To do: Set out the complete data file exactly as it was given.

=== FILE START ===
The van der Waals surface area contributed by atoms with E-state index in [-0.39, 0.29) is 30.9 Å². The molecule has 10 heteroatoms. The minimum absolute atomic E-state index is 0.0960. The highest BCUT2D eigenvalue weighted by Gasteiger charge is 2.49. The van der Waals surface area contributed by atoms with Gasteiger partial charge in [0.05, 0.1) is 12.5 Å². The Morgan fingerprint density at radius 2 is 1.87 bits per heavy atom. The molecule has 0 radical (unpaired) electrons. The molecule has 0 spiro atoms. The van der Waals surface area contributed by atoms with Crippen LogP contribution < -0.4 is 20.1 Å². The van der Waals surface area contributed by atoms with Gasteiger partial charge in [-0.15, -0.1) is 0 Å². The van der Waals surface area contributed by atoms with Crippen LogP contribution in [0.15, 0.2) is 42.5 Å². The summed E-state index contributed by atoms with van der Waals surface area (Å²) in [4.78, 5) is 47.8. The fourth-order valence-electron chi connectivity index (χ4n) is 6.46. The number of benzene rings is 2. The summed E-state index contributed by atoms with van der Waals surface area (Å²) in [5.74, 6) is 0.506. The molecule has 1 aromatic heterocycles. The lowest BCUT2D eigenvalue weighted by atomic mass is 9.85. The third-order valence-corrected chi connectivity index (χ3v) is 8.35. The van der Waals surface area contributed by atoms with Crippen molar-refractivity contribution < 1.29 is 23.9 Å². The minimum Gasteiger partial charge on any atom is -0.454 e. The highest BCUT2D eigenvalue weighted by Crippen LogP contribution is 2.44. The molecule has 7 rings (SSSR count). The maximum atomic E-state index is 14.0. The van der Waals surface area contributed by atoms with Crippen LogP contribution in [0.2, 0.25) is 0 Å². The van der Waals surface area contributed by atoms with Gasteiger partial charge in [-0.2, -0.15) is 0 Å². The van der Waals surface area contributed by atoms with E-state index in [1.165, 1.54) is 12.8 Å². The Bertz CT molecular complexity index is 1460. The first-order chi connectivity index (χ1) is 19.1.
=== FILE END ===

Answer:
The van der Waals surface area contributed by atoms with E-state index in [-0.39, 0.29) is 30.9 Å². The molecule has 10 heteroatoms. The minimum absolute atomic E-state index is 0.0960. The highest BCUT2D eigenvalue weighted by Gasteiger charge is 2.49. The van der Waals surface area contributed by atoms with Gasteiger partial charge in [0.05, 0.1) is 12.5 Å². The Morgan fingerprint density at radius 2 is 1.87 bits per heavy atom. The molecule has 0 radical (unpaired) electrons. The molecule has 0 spiro atoms. The van der Waals surface area contributed by atoms with Crippen LogP contribution < -0.4 is 20.1 Å². The van der Waals surface area contributed by atoms with Gasteiger partial charge in [-0.15, -0.1) is 0 Å². The van der Waals surface area contributed by atoms with Crippen LogP contribution in [0.15, 0.2) is 42.5 Å². The summed E-state index contributed by atoms with van der Waals surface area (Å²) in [4.78, 5) is 47.8. The fourth-order valence-electron chi connectivity index (χ4n) is 6.46. The number of benzene rings is 2. The summed E-state index contributed by atoms with van der Waals surface area (Å²) in [5.74, 6) is 0.506. The molecule has 1 aromatic heterocycles. The lowest BCUT2D eigenvalue weighted by atomic mass is 9.85. The third-order valence-corrected chi connectivity index (χ3v) is 8.35. The van der Waals surface area contributed by atoms with Crippen molar-refractivity contribution < 1.29 is 23.9 Å². The minimum Gasteiger partial charge on any atom is -0.454 e. The highest BCUT2D eigenvalue weighted by Crippen LogP contribution is 2.44. The molecule has 7 rings (SSSR count). The maximum atomic E-state index is 14.0. The van der Waals surface area contributed by atoms with Crippen LogP contribution in [0.2, 0.25) is 0 Å². The van der Waals surface area contributed by atoms with Gasteiger partial charge in [-0.2, -0.15) is 0 Å². The van der Waals surface area contributed by atoms with E-state index in [1.165, 1.54) is 12.8 Å². The Bertz CT molecular complexity index is 1460. The first-order chi connectivity index (χ1) is 19.1.